I was thinking today about idols. Yesterday, I witnessed tens of thousands of painted people jump up and down, sway, scream, sing, lock arms, swear, protest, perform sensual dance, and imbibe. The object of their worship seemed to be an inflated, spherically shaped bladder that several large lads in shiny headgear were fighting over. There were others running about the grounds in stripes playing a shrill one-note instrument from time to time. It seemed to frighten the large warriors. They stopped in their tracks. I figured the whistlers to be of the priestly class. Such were my thoughts as I watched football.

If an alien were to visit our culture and observe our public gatherings – from rock concerts to sporting events – it might appear to them that they were observing a religious service. If they peeked in on our television shows they might even land on one that is entitled: American Idol. It seems that idolatry is not the sole province of backward tribes in exotic places. We first world folks have mastered the craft as well.

Am I exaggerating? I don’t believe so. When we look at the definition of idol we come to this:

Idol (noun)

1 a representation or symbol of a false object of worship

2 a likeness of something, pretender, impostor

3 an object of extreme devotion

4 a false conception, fallacy

Before we take leave of the issue of worry, I wish to heap some more abuse upon it. If we were to replace the word “idol” with “worry”, the list of definitions would still work – and quite well. Worry is similar to idolatry in that it captures our attention in ways other vices do not. It is the background noise in our brains that muddles our ability to function well in mind, body and spirit. Everything gets compromised. We are less patient. Less forgiving. Less loving. Less creative. Less fit. Less rested. We might be able to momentarily compartmentalize our “worry idol” during a busy day, but the moment we retire for a good night’s sleep the distraction of busyness vanishes. There sits worry awaiting our veneration. The worship begins. In this liturgy we cannot, for the life of us, nod off as we might in church. No, a worry worship service is like a jolt of caffeine.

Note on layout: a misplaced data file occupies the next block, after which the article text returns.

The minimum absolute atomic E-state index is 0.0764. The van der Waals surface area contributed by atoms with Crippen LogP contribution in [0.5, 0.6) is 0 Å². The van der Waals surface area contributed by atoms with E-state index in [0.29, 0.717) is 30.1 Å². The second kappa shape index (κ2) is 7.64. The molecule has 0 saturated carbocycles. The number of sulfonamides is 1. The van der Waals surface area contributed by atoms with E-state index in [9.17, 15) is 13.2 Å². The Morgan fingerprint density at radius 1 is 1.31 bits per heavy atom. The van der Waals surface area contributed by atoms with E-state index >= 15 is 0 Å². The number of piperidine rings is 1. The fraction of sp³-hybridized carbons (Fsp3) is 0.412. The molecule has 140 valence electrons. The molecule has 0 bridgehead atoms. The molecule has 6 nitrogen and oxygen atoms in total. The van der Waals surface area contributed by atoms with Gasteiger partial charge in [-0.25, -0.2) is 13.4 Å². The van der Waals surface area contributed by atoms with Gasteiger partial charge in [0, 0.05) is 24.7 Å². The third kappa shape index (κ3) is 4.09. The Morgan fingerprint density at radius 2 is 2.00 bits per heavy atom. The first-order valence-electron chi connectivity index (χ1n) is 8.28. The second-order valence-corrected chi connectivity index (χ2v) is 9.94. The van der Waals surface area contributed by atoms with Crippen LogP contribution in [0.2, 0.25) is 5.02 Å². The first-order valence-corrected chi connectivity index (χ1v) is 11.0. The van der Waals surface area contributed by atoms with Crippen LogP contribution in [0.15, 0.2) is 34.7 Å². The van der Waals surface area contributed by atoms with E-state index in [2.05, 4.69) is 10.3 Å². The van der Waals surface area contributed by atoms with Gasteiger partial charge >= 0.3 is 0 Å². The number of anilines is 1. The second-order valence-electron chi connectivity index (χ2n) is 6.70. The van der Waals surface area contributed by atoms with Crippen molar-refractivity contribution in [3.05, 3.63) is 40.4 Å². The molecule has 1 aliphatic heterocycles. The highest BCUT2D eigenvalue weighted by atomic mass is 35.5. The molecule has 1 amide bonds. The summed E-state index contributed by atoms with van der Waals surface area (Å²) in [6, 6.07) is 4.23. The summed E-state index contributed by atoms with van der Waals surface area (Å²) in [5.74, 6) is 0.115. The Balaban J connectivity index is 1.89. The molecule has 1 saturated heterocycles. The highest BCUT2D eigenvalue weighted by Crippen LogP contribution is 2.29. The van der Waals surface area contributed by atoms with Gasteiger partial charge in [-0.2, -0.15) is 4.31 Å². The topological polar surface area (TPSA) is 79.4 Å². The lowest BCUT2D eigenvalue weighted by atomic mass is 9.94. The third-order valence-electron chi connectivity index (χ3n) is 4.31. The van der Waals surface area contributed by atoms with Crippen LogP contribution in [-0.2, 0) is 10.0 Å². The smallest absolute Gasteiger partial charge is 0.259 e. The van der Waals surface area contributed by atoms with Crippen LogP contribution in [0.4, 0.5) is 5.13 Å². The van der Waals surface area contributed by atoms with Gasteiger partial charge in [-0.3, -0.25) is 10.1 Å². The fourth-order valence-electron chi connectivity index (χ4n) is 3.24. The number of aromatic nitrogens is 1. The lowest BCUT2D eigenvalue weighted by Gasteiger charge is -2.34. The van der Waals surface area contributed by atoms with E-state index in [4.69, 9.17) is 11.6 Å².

So, we circle back to Jesus downloading a promise to a group of disciples who were…worried. They’ve staked their futures and their fortunes on a man who is about to bug out. It seems too soon – a mere thirty-six months. None of them are ready to take over the ministry business. Jesus has handled every contingency – from demons, to disease, to death, to disasters of nature. He has parried with the religious controllers and left them speechless and spitting mad. Not having him around is a worthy worry. To all of this, he offers them the promise of peace: “Peace I leave with you; my peace I give you. I do not give to you as the world gives. Do not let your hearts be troubled and do not be afraid.” ~John 14:27 He’s giving them a choice – be troubled and afraid, or, be at peace. The choice is ours as well.